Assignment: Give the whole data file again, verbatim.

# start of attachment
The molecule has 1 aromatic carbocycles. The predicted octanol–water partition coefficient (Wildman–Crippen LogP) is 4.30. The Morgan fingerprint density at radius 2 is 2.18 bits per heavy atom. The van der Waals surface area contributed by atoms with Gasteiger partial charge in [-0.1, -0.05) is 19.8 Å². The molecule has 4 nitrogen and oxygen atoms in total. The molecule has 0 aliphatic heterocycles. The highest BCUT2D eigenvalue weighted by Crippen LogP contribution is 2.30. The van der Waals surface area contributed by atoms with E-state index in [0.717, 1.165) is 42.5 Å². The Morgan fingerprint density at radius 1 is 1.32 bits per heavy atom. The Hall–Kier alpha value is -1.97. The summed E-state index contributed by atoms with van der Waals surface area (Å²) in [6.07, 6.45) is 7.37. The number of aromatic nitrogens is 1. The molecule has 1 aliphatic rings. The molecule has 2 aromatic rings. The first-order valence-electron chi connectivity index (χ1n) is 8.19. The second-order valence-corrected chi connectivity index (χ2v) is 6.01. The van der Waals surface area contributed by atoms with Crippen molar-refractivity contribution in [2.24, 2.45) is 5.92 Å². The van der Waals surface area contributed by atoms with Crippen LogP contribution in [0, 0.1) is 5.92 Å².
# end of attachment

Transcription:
The molecule has 1 aromatic carbocycles. The predicted octanol–water partition coefficient (Wildman–Crippen LogP) is 4.30. The Morgan fingerprint density at radius 2 is 2.18 bits per heavy atom. The van der Waals surface area contributed by atoms with Gasteiger partial charge in [-0.1, -0.05) is 19.8 Å². The molecule has 4 nitrogen and oxygen atoms in total. The molecule has 0 aliphatic heterocycles. The highest BCUT2D eigenvalue weighted by Crippen LogP contribution is 2.30. The van der Waals surface area contributed by atoms with E-state index in [0.717, 1.165) is 42.5 Å². The Morgan fingerprint density at radius 1 is 1.32 bits per heavy atom. The Hall–Kier alpha value is -1.97. The summed E-state index contributed by atoms with van der Waals surface area (Å²) in [6.07, 6.45) is 7.37. The number of aromatic nitrogens is 1. The molecule has 1 aliphatic rings. The molecule has 2 aromatic rings. The first-order valence-electron chi connectivity index (χ1n) is 8.19. The second-order valence-corrected chi connectivity index (χ2v) is 6.01. The van der Waals surface area contributed by atoms with Crippen molar-refractivity contribution in [2.24, 2.45) is 5.92 Å². The van der Waals surface area contributed by atoms with Crippen LogP contribution in [0, 0.1) is 5.92 Å².